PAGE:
The Libyan War

Libya 2011

The Libyan revolution began on February 2011, in the wake of the riots that changed the Arab world. In contrast with what happened in Tunisia and in Egypt, in a few weeks the Libyan Revolution became a civil war, a conflict that claimed more than 20,000 dead and 50,000 wounded. Libya, one of the richest countries in oil and natural gas, attracted the interests of the Western powers which decided to participate actively in the conflict aiming to oust the dictator and to rearrange the politics of oil in Europe and in the whole world. NATO, led by France, changed the fortunes of the conflict, increasing the possibility of victory for the insurgents.

Since the conflict began I’ve been several times in Libya: the first time about a year ago, in February, when I covered the beginning of the fighting before the NATO action. During the first trip, I documented Cireanaica freed from the forces of Gaddafi and the formation of an army of  revolutionaries ,who, until then, had never been active in war. The revolution was made by the Shababs, young people with no military training, unaccustomed to war, who decided to take up their kalashnikovs and to go fighting against the dictator. In the following months, I traveled through the mountains of Nalut  to the Tunisian border, in order to document the fall of Tripoli and of Gaddafi’s compound, Bab Al-Azizia. In October I went to Sirte and Misurata: there, I covered the last battle  until the capture and death of the Rais. A month lived into the war gave me the opportunity to enter the dynamics of the conflict and to catch its true complexity. After the first few days, my interest shifted from the battle to those who were living the conflict. I tried to focus on people,  and how they live the war, and I run into the brutality of the conflict through human emotions: the extreme pain for the loss of a friend, the courage and pride in fighting for freedom and the happiness and the hope of rebirth.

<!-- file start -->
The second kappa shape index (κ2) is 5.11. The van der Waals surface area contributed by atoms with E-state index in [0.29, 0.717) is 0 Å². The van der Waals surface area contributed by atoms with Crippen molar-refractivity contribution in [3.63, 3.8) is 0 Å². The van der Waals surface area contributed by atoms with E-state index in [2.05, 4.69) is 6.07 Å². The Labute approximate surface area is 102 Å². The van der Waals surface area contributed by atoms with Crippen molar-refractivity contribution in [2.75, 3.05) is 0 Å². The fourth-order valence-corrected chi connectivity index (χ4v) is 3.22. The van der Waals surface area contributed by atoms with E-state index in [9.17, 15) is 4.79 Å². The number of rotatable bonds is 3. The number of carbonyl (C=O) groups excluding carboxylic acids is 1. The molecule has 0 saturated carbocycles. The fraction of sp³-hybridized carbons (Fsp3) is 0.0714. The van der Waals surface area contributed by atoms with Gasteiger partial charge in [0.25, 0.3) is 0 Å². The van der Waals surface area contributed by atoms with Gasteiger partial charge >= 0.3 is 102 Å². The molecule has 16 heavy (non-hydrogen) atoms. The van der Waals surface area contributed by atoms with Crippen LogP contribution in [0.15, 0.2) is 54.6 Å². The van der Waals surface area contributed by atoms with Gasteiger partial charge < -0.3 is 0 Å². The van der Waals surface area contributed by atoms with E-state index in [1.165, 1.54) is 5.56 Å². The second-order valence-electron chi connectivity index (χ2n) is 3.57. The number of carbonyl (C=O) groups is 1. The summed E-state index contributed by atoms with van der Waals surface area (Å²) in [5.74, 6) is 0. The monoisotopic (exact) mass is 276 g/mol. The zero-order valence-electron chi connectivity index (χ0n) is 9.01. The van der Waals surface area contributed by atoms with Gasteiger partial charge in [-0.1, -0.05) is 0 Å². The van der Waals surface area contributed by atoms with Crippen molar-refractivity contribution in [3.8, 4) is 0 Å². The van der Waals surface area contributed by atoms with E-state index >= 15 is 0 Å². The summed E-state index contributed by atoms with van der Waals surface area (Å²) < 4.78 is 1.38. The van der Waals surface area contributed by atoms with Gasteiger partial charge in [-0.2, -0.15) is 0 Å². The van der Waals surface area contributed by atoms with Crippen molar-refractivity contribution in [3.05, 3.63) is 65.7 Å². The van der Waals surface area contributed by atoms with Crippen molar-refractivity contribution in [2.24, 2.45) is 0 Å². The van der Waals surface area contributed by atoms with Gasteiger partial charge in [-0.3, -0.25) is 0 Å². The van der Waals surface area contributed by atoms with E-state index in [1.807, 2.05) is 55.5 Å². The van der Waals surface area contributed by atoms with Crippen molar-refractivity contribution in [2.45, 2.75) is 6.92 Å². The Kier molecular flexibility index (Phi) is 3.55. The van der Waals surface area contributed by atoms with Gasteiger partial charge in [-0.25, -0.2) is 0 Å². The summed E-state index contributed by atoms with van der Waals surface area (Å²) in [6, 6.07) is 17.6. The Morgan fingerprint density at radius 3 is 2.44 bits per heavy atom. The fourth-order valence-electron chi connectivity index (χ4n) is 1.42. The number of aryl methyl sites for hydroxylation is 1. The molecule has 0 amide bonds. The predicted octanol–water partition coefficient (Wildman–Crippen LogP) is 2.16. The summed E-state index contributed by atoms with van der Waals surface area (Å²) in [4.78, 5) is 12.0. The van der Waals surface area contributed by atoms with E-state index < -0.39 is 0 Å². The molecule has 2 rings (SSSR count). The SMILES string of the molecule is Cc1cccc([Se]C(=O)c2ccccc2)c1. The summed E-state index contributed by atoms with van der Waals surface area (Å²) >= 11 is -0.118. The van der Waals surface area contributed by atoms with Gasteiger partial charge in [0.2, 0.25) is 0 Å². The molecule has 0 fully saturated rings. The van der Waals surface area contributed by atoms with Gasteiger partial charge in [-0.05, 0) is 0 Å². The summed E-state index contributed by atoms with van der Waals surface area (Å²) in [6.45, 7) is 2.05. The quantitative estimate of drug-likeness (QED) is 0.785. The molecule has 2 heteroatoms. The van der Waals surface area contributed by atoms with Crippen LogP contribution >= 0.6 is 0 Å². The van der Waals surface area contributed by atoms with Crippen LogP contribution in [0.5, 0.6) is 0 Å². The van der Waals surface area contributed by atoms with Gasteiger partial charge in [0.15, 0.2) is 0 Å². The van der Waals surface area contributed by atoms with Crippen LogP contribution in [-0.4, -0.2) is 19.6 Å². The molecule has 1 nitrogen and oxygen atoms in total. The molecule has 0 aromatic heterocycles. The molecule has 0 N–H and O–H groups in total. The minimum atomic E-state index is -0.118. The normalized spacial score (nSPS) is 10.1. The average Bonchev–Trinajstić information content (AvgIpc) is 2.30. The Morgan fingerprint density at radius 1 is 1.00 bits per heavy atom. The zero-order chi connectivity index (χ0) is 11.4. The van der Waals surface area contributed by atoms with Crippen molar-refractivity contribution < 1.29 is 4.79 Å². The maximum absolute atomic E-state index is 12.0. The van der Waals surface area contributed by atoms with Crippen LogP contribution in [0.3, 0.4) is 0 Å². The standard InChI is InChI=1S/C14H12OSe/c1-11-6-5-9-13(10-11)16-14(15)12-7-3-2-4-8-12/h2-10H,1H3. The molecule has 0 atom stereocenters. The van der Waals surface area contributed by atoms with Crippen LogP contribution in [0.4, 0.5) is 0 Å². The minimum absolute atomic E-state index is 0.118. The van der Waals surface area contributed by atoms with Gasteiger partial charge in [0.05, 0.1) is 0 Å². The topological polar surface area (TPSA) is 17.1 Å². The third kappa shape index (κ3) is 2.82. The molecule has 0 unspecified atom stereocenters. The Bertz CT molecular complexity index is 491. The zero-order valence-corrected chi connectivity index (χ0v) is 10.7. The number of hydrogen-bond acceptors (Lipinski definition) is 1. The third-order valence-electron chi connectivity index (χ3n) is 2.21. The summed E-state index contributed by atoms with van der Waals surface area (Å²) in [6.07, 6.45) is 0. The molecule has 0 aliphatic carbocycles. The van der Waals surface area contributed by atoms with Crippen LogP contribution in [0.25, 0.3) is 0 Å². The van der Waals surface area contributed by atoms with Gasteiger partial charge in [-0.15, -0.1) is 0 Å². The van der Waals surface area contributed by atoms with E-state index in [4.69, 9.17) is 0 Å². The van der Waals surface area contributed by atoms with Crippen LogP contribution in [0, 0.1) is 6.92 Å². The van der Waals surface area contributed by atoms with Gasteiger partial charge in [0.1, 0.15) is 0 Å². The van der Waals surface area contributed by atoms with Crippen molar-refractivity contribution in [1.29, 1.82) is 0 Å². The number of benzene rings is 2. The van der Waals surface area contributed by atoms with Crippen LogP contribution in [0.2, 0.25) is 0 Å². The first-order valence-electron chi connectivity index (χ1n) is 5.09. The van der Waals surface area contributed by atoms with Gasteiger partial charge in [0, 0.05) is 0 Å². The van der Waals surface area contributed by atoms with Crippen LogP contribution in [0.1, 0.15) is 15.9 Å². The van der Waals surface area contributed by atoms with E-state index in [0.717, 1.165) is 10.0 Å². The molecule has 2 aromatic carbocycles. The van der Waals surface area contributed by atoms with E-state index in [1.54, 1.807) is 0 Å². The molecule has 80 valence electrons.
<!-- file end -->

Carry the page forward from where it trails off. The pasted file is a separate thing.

What I have felt mostly throughout the whole period, was the extreme need for change and freedom of people who had been subjugated by a dictator for decades. The instinct, the search for freedom, led the young revolutionaries, the Shababs, to risk their lives in hope for a different future.